An example of this is training that we’re building and launching just actually this week to people who administer blood products in the hospital. That’s the requirement for lab accreditation. That represents about 600 people, but that group includes all different kinds of divisions, so some nurses, some physicians, some anesthetists, and then some other health care providers.
To be able to deliver a learning like that effectively, we have to be able to clearly link learning to those rules and have that information be updated ongoing by linking to our HRIS. It also avoids duplicate data entry in different corporate systems. So, we can build on information that's already in our HRIS.
I know that we have had a few challenges with linking the HRIS. I’m wondering, Janet, if you can comment on those.
Janet: We have identified that there’s just a couple of instances of functions where we need better linkages in terms of being able to keep the data current, and we’ve been in dialogue with the SyberWorks development folks. So, we’re looking forward to seeing further enhancement so that it will eliminate some manual interventions that we have to do right now.
Although the bulk of the interface is quite good. We’ve found that there are some scenarios where it doesn’t quite flow, and if we can get those issues addressed, it’ll make the process much more streamlined.
SyberWorks: OK, that’s great. They did tell me about that, and I think they’re working on it. Well that’s great. Theresa, does your organization have any other learning goals or objectives you’d like to share?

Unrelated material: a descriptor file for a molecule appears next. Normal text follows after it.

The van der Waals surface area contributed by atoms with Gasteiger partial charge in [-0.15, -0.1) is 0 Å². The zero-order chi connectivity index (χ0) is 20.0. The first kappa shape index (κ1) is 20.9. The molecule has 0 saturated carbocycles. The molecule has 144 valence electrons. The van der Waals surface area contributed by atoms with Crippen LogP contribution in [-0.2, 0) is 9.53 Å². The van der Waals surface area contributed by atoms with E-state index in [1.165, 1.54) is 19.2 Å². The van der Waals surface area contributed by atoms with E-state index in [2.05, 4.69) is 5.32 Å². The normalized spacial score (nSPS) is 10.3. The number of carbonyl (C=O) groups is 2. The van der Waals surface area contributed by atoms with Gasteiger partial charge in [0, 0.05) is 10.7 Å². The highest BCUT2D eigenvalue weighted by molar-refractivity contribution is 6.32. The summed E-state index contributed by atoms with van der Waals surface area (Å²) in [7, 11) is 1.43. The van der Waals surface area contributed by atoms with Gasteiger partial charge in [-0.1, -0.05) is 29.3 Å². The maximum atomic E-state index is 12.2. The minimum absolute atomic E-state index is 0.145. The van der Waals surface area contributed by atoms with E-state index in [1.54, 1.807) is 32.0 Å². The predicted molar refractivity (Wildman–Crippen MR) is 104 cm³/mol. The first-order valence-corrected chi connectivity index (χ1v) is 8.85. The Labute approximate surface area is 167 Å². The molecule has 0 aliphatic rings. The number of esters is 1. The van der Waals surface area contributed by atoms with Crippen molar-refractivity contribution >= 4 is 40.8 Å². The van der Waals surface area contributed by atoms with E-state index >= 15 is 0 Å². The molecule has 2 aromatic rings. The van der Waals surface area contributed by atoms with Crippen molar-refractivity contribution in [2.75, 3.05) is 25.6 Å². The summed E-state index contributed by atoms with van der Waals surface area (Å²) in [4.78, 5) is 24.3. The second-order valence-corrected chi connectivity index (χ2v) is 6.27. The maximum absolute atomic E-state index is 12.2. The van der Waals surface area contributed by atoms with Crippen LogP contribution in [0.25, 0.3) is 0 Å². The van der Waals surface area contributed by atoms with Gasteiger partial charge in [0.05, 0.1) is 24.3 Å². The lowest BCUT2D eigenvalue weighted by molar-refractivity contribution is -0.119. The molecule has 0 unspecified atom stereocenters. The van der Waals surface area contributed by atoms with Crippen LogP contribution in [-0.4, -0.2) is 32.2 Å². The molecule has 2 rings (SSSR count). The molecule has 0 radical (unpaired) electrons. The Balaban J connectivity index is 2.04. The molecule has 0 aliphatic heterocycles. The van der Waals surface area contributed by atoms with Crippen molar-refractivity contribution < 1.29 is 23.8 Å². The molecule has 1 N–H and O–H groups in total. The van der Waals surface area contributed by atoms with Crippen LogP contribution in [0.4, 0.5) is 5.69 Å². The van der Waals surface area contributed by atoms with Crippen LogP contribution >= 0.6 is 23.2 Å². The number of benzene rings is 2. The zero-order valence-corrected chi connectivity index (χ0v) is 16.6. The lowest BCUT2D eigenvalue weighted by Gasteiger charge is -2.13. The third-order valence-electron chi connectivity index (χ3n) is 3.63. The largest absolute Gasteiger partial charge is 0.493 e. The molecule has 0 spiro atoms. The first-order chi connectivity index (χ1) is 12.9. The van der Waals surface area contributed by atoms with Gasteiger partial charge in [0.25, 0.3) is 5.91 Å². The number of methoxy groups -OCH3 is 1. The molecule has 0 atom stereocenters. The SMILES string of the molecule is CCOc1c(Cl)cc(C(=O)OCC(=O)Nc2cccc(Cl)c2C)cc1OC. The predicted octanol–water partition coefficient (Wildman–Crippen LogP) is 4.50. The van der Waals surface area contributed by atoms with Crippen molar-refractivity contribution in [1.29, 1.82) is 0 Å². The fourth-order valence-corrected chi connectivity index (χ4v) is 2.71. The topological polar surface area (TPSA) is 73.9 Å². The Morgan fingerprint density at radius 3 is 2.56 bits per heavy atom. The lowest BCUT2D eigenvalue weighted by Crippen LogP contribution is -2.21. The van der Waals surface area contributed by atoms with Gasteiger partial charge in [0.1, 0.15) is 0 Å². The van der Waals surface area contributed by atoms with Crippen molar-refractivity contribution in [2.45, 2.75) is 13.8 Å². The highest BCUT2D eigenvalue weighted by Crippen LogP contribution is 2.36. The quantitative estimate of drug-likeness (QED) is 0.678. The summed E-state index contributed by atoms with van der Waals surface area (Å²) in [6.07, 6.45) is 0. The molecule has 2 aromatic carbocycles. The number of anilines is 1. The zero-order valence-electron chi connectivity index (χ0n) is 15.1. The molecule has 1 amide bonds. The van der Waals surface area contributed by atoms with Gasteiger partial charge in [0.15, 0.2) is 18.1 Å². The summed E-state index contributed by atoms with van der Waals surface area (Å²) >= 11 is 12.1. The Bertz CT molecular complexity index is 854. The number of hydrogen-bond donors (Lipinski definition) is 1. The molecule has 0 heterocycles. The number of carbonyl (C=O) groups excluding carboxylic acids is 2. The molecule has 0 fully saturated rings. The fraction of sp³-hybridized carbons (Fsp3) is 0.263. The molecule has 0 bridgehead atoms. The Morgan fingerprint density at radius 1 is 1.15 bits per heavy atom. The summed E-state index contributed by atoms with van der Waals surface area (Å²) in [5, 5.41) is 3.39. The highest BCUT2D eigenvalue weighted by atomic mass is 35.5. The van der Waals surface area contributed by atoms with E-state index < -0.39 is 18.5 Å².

Theresa: Yeah. I think one of our problems is we have too many learning objectives for the second half. We have a lot of competing learning goals in the organization, and we’re really just at the beginning of the launch of our Learning Management System. It’s generating a lot of excitement, so our challenge is going to be to pursue the highest priority items with the internal resources that we have and determine what’s most significant.
But what’s been getting our attention lately is preparation for pandemics. Janet mentioned the Personal Protective Equipment Training, which is an e-learning module. Also with our New Employee Orientation, we actually have an e-learning course as well. We’d like to update that and migrate that onto our Learning Management System. So that’s really key for us. I guess a challenge for us going forward will be how do we prioritize and tap into people at CHEO to decide what’s most important to get onto the LMS.
SyberWorks: Janet, we’ve already mentioned the New Employee training and the Personal Protective training. What are some other online courses that you’re developing to use in the SyberWorks Learning Management System?
Janet: In addition to the Transfusion course that Theresa mentioned, we’ll definitely be looking at some of the online learning courses from ODML’s catalog of courses. In addition, we know that there’s many more opportunities for delivery of courses related to things like infectious diseases. There’s a Clean Hands Program and other delivery of both clinical and IS information applications, from a clinical perspective, as well as from corporate services perspective.